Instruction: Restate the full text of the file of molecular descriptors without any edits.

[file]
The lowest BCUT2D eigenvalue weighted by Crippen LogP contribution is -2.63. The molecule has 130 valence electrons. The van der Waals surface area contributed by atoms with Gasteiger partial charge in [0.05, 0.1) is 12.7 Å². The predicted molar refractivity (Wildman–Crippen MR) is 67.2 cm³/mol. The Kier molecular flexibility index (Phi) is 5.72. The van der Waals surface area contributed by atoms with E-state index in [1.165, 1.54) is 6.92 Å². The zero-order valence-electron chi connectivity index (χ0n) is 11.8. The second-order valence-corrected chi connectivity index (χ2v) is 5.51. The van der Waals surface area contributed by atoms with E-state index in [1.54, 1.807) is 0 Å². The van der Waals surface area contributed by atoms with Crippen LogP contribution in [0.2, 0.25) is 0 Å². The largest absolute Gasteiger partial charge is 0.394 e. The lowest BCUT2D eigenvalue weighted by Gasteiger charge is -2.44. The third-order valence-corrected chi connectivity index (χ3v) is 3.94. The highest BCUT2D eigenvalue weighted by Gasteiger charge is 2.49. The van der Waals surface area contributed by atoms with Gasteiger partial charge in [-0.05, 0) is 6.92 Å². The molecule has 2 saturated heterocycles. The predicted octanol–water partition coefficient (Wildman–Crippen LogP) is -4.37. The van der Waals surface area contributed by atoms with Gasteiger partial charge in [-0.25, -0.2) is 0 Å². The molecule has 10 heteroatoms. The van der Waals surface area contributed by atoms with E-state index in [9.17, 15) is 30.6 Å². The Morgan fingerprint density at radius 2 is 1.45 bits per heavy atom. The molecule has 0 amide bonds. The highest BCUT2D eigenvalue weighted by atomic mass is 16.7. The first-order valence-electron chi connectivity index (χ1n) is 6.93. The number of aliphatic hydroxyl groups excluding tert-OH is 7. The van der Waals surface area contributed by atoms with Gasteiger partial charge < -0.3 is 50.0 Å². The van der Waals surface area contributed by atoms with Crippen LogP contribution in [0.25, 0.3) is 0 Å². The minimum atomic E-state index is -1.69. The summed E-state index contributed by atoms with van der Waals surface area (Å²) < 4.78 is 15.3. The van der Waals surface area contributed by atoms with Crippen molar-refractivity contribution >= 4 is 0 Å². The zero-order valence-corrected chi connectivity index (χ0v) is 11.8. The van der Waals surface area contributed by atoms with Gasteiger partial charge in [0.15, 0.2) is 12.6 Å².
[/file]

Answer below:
The lowest BCUT2D eigenvalue weighted by Crippen LogP contribution is -2.63. The molecule has 130 valence electrons. The van der Waals surface area contributed by atoms with Gasteiger partial charge in [0.05, 0.1) is 12.7 Å². The predicted molar refractivity (Wildman–Crippen MR) is 67.2 cm³/mol. The Kier molecular flexibility index (Phi) is 5.72. The van der Waals surface area contributed by atoms with E-state index in [1.165, 1.54) is 6.92 Å². The zero-order valence-electron chi connectivity index (χ0n) is 11.8. The second-order valence-corrected chi connectivity index (χ2v) is 5.51. The van der Waals surface area contributed by atoms with E-state index in [1.54, 1.807) is 0 Å². The van der Waals surface area contributed by atoms with Crippen LogP contribution in [0.2, 0.25) is 0 Å². The largest absolute Gasteiger partial charge is 0.394 e. The lowest BCUT2D eigenvalue weighted by Gasteiger charge is -2.44. The third-order valence-corrected chi connectivity index (χ3v) is 3.94. The highest BCUT2D eigenvalue weighted by Gasteiger charge is 2.49. The van der Waals surface area contributed by atoms with Gasteiger partial charge in [-0.05, 0) is 6.92 Å². The molecule has 2 saturated heterocycles. The predicted octanol–water partition coefficient (Wildman–Crippen LogP) is -4.37. The van der Waals surface area contributed by atoms with Gasteiger partial charge in [-0.25, -0.2) is 0 Å². The molecule has 10 heteroatoms. The van der Waals surface area contributed by atoms with E-state index in [9.17, 15) is 30.6 Å². The Morgan fingerprint density at radius 2 is 1.45 bits per heavy atom. The molecule has 0 amide bonds. The highest BCUT2D eigenvalue weighted by atomic mass is 16.7. The first-order valence-electron chi connectivity index (χ1n) is 6.93. The number of aliphatic hydroxyl groups excluding tert-OH is 7. The van der Waals surface area contributed by atoms with Gasteiger partial charge < -0.3 is 50.0 Å². The van der Waals surface area contributed by atoms with Crippen LogP contribution in [0.25, 0.3) is 0 Å². The minimum atomic E-state index is -1.69. The summed E-state index contributed by atoms with van der Waals surface area (Å²) < 4.78 is 15.3. The van der Waals surface area contributed by atoms with Crippen molar-refractivity contribution >= 4 is 0 Å². The zero-order valence-corrected chi connectivity index (χ0v) is 11.8. The van der Waals surface area contributed by atoms with Gasteiger partial charge in [0.15, 0.2) is 12.6 Å².